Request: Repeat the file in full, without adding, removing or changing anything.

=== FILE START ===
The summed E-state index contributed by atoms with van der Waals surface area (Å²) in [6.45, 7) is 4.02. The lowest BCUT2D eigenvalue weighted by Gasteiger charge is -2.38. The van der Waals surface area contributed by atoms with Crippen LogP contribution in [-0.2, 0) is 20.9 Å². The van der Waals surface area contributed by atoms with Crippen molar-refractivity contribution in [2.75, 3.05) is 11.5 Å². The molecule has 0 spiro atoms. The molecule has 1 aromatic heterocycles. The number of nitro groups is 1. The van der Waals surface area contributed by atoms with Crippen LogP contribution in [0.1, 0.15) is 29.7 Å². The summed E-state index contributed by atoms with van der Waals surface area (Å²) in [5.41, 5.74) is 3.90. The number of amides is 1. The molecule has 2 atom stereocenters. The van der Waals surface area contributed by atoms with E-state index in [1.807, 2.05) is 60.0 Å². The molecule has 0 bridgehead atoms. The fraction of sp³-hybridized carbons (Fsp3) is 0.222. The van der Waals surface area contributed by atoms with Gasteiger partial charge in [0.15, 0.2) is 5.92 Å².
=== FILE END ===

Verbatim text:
The summed E-state index contributed by atoms with van der Waals surface area (Å²) in [6.45, 7) is 4.02. The lowest BCUT2D eigenvalue weighted by Gasteiger charge is -2.38. The van der Waals surface area contributed by atoms with Crippen LogP contribution in [-0.2, 0) is 20.9 Å². The van der Waals surface area contributed by atoms with Crippen molar-refractivity contribution in [2.75, 3.05) is 11.5 Å². The molecule has 0 spiro atoms. The molecule has 1 aromatic heterocycles. The number of nitro groups is 1. The van der Waals surface area contributed by atoms with Crippen LogP contribution in [0.1, 0.15) is 29.7 Å². The summed E-state index contributed by atoms with van der Waals surface area (Å²) in [5.41, 5.74) is 3.90. The number of amides is 1. The molecule has 2 atom stereocenters. The van der Waals surface area contributed by atoms with E-state index in [1.807, 2.05) is 60.0 Å². The molecule has 0 bridgehead atoms. The fraction of sp³-hybridized carbons (Fsp3) is 0.222. The van der Waals surface area contributed by atoms with Gasteiger partial charge in [0.15, 0.2) is 5.92 Å².